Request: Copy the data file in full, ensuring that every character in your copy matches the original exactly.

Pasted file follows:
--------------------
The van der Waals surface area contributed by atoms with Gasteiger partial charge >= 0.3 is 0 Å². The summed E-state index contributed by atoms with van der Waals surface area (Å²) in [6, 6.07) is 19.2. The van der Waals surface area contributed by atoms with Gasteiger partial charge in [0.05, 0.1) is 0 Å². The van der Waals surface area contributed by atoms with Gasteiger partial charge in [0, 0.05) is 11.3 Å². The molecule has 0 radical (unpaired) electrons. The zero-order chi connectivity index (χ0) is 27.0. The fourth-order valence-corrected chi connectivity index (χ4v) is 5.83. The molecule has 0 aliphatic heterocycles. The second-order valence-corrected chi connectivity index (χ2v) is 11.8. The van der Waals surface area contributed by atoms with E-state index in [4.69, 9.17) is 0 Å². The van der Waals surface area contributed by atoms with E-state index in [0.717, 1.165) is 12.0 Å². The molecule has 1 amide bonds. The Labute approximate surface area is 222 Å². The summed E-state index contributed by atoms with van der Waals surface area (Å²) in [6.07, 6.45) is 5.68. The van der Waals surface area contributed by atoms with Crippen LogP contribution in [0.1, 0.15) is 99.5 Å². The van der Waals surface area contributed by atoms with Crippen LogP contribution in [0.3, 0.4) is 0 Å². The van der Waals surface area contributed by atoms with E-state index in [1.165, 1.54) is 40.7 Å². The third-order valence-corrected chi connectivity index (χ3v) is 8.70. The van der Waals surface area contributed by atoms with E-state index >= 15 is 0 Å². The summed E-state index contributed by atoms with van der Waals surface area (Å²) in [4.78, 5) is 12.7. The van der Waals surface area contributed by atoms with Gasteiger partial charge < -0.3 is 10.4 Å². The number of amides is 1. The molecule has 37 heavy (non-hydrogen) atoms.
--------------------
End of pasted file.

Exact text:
The van der Waals surface area contributed by atoms with Gasteiger partial charge >= 0.3 is 0 Å². The summed E-state index contributed by atoms with van der Waals surface area (Å²) in [6, 6.07) is 19.2. The van der Waals surface area contributed by atoms with Gasteiger partial charge in [0.05, 0.1) is 0 Å². The van der Waals surface area contributed by atoms with Gasteiger partial charge in [0, 0.05) is 11.3 Å². The molecule has 0 radical (unpaired) electrons. The zero-order chi connectivity index (χ0) is 27.0. The fourth-order valence-corrected chi connectivity index (χ4v) is 5.83. The molecule has 0 aliphatic heterocycles. The second-order valence-corrected chi connectivity index (χ2v) is 11.8. The van der Waals surface area contributed by atoms with E-state index in [4.69, 9.17) is 0 Å². The van der Waals surface area contributed by atoms with E-state index in [0.717, 1.165) is 12.0 Å². The molecule has 1 amide bonds. The Labute approximate surface area is 222 Å². The summed E-state index contributed by atoms with van der Waals surface area (Å²) in [6.07, 6.45) is 5.68. The van der Waals surface area contributed by atoms with Crippen LogP contribution in [0.1, 0.15) is 99.5 Å². The van der Waals surface area contributed by atoms with Crippen LogP contribution in [0.3, 0.4) is 0 Å². The van der Waals surface area contributed by atoms with E-state index in [1.165, 1.54) is 40.7 Å². The third-order valence-corrected chi connectivity index (χ3v) is 8.70. The van der Waals surface area contributed by atoms with E-state index >= 15 is 0 Å². The summed E-state index contributed by atoms with van der Waals surface area (Å²) in [4.78, 5) is 12.7. The van der Waals surface area contributed by atoms with Gasteiger partial charge < -0.3 is 10.4 Å². The number of amides is 1. The molecule has 37 heavy (non-hydrogen) atoms.